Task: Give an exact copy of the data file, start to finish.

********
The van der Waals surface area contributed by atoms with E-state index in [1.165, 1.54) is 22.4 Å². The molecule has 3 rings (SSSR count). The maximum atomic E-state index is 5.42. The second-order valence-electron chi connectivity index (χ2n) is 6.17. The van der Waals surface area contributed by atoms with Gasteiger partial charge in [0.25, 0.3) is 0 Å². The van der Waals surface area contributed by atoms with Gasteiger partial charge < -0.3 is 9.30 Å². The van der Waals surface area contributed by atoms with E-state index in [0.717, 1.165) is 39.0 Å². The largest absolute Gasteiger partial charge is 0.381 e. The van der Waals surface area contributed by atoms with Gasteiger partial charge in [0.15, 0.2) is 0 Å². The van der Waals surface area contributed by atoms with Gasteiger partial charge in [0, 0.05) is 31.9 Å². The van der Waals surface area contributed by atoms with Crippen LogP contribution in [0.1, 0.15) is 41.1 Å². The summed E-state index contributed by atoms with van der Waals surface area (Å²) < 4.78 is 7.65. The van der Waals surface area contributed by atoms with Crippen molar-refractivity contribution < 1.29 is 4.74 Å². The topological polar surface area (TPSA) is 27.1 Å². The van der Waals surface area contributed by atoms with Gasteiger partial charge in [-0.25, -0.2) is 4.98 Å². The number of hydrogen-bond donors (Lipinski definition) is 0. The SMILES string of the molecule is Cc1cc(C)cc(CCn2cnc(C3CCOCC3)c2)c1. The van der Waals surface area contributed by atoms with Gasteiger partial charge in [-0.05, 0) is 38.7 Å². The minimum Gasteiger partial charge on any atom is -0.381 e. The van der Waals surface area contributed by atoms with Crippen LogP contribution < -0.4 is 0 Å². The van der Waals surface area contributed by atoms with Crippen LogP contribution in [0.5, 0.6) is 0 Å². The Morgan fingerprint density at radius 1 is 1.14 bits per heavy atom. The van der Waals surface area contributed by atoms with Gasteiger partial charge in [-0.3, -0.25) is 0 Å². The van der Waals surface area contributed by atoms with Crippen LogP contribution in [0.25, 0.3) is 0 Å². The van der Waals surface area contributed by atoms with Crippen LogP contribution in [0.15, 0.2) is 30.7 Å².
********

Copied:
The van der Waals surface area contributed by atoms with E-state index in [1.165, 1.54) is 22.4 Å². The molecule has 3 rings (SSSR count). The maximum atomic E-state index is 5.42. The second-order valence-electron chi connectivity index (χ2n) is 6.17. The van der Waals surface area contributed by atoms with Gasteiger partial charge in [0.25, 0.3) is 0 Å². The van der Waals surface area contributed by atoms with Gasteiger partial charge < -0.3 is 9.30 Å². The van der Waals surface area contributed by atoms with E-state index in [0.717, 1.165) is 39.0 Å². The largest absolute Gasteiger partial charge is 0.381 e. The van der Waals surface area contributed by atoms with Gasteiger partial charge in [0.15, 0.2) is 0 Å². The van der Waals surface area contributed by atoms with Gasteiger partial charge in [0, 0.05) is 31.9 Å². The van der Waals surface area contributed by atoms with Crippen LogP contribution in [0.1, 0.15) is 41.1 Å². The summed E-state index contributed by atoms with van der Waals surface area (Å²) < 4.78 is 7.65. The van der Waals surface area contributed by atoms with Crippen molar-refractivity contribution < 1.29 is 4.74 Å². The topological polar surface area (TPSA) is 27.1 Å². The van der Waals surface area contributed by atoms with Gasteiger partial charge in [-0.25, -0.2) is 4.98 Å². The number of hydrogen-bond donors (Lipinski definition) is 0. The SMILES string of the molecule is Cc1cc(C)cc(CCn2cnc(C3CCOCC3)c2)c1. The van der Waals surface area contributed by atoms with Gasteiger partial charge in [-0.05, 0) is 38.7 Å². The minimum Gasteiger partial charge on any atom is -0.381 e. The van der Waals surface area contributed by atoms with Crippen LogP contribution < -0.4 is 0 Å². The van der Waals surface area contributed by atoms with Crippen LogP contribution in [0.5, 0.6) is 0 Å². The Morgan fingerprint density at radius 1 is 1.14 bits per heavy atom. The van der Waals surface area contributed by atoms with Gasteiger partial charge in [-0.3, -0.25) is 0 Å². The van der Waals surface area contributed by atoms with Crippen LogP contribution in [0.25, 0.3) is 0 Å². The van der Waals surface area contributed by atoms with Crippen LogP contribution in [0.15, 0.2) is 30.7 Å².